Bennett going with Vander Plas at five was meant to draw Washington away from the basket to create driving lanes for Reece Beekman and Kihei Clark.

“We tried to put pressure on the rim,” Bennett said. “Games kind of ebb and flow, and certain things work offensively, or get you good luck, some things don’t look so good. We were struggling really to shoot the ball and score in that first half and parts of the second, and then we said, Let’s go small and take a look at a few things, and I think it just started opening things up.”

The dribble-drives from Beekman and Clark, in particular, turned the game around, according to North Carolina coach Hubert Davis.

“I thought our inability to win our one-on-one matchups and be able to guard our guy and stop them from just straight-line drives to the basket, I think that hurt us the most,” Davis said.

“Armando could have been in the game, it didn’t matter. If you give anybody a straight-line drive to the bucket, you can have Armando in there, whomever,” Davis said. “Good things don’t happen when, from a defensive standpoint, you allow that to happen, and you allow that to happen consistently.”

Virginia had made 11 of its 29 shots from the field before the move to go small at the 15:12 mark; from that point on, the Cavaliers were 12-of-23 from the floor, including five makes at the rim – four dunks and a layup.

Vander Plas was a key here, too. His ability to hit the open three – his first in this stretch, at the 12:52 mark, put Virginia on top, as it turns out, for good; his second, at the 9:25 mark, stretched the lead to 10 – pulled Washington away from the rim and gave Beekman and Clark space to operate.

“He is a big that he can cause some problems because he’s a big that can shoot the ball from the outside,” Davis said. “And so you put a traditional big on him, now he has the ability to space, and in transition, he’s not going to the front of the rim, he’s spotting up from three, so that’s different. If you put a smaller guy on him, he has the ability, he’s big enough and skilled enough, to be able to post up. He played really well in the second half.”

BVP’s presence on the perimeter also opened up Franklin to be able to operate in the post on Seth Trimble, a 6’3” guard.

Franklin scored on three post feeds in the final 15:12, and also drew two fouls on post-ups.

“The ability to get to the rim, post some guys up, you know, and then it helped that Ben banged the three, iMac hit a three, I don’t know if we had a couple in that run, but it just it felt good. And then we got some, the momentum helped, the crowd was great, and that, all that stuff makes a difference,” Bennett said.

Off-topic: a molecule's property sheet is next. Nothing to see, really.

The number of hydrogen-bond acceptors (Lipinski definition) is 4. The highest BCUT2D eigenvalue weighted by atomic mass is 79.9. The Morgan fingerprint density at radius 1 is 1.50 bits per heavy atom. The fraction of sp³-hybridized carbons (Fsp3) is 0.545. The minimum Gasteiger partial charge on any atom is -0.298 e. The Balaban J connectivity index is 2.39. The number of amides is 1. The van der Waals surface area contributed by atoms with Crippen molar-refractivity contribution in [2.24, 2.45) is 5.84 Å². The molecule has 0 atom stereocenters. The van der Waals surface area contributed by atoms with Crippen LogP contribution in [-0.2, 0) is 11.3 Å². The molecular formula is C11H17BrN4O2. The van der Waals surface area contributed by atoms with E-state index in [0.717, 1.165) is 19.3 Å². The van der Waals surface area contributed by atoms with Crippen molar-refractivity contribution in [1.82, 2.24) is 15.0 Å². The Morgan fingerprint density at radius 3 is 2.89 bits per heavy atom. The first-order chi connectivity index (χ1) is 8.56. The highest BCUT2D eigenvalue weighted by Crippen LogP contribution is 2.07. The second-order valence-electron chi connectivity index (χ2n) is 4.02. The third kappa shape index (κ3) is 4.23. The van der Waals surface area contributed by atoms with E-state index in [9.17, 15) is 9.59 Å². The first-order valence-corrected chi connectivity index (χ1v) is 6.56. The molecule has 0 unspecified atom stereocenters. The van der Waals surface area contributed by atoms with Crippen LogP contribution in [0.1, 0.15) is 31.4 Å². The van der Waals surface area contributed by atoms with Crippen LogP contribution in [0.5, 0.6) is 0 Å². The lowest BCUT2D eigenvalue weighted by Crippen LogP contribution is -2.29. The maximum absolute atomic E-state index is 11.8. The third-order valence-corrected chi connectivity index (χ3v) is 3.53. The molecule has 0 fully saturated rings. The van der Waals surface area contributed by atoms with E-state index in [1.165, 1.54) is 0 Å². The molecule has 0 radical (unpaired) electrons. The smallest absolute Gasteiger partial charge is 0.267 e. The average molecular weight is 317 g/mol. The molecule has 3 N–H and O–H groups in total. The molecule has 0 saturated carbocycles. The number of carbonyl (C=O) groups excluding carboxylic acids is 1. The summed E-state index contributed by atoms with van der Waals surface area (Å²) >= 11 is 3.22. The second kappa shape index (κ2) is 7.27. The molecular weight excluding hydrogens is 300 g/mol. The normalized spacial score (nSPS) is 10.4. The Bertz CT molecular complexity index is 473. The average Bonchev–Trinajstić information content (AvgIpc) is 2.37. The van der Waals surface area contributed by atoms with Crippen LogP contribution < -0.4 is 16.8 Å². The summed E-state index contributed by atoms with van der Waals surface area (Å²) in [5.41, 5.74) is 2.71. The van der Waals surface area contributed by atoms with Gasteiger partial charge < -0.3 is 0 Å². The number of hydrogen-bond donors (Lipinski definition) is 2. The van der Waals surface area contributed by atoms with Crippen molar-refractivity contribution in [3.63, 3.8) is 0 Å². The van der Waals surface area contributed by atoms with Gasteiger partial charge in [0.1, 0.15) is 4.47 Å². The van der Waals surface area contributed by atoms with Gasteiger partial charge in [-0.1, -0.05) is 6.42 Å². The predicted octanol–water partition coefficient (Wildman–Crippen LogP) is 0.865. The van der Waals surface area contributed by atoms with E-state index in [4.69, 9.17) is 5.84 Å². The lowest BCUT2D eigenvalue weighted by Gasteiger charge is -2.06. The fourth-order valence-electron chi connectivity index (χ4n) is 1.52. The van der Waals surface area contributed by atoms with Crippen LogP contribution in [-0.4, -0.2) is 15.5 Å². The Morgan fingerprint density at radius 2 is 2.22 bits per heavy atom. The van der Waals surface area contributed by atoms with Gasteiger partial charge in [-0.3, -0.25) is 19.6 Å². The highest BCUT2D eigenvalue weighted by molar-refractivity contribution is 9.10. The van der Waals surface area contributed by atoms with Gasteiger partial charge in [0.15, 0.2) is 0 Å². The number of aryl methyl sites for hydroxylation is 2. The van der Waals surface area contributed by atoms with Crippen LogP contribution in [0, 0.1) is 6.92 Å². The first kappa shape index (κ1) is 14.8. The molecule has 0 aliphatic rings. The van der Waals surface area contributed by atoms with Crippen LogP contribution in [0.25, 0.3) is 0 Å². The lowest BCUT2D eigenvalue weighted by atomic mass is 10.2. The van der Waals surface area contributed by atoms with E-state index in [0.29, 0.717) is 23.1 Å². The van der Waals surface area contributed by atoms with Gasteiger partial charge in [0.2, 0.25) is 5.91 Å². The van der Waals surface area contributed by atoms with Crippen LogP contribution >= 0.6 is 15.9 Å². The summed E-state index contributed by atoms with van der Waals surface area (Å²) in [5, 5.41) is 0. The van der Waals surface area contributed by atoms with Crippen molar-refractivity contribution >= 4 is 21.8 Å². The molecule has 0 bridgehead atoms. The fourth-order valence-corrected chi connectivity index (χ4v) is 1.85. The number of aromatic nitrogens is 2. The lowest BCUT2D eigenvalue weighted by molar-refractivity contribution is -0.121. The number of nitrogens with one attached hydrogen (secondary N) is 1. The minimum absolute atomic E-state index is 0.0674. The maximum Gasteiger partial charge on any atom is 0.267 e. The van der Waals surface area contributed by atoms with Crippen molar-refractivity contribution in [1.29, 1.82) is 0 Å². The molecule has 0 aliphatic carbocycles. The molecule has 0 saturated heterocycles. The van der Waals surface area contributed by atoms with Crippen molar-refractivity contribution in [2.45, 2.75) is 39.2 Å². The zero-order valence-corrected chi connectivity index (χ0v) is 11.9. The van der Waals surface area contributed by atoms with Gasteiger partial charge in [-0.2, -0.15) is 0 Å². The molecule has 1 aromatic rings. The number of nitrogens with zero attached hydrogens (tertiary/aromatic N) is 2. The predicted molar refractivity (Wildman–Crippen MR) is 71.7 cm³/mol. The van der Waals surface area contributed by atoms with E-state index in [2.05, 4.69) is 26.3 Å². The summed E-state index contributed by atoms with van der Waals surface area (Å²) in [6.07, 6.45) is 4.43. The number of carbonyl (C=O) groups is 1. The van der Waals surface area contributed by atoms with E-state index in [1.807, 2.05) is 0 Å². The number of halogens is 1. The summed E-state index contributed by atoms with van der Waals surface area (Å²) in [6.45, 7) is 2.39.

Third key: Bennett stuck with it

You see this happen all the time, where a coach makes an adjustment going away from the game plan, the adjustment works, the game gets moving in the right direction, and then the coach reverts back to mean, going back to the game plan.

Bennett resisted doing this, and kept sending the same five guys back out there through the media and other timeouts.

Beekman addressed this with the media after the game.

“I definitely feel like we had like kind of just a rhythm going with the guys on the court at the time. We were kind of all in sync with the offense we were running, the way we were getting open shots,” Beekman said.

Which isn’t to say that it wasn’t tough physically for the guys who kept getting sent back out there.

“It was definitely a grind towards the end, you know, everybody was tired, I felt like. So it’s just, we worked out hard and a lot this offseason just for moments like this, to be able to withstand those long moments and being able to play this type of minutes, and so definitely, definitely paid off today,” Beekman said.


Chris Graham

Chris Graham

Chris Graham is the founder and editor of Augusta Free Press. A 1994 alum of the University of Virginia, Chris is the author and co-author of seven books, including Poverty of Imagination, a memoir published in 2019, and Team of Destiny: Inside Virginia Basketball’s Run to the 2019 National Championship, and The Worst Wrestling Pay-Per-View Ever, published in 2018. For his commentaries on news, sports and politics, go to his YouTube page, or subscribe to his Street Knowledge podcast. Email Chris at [email protected].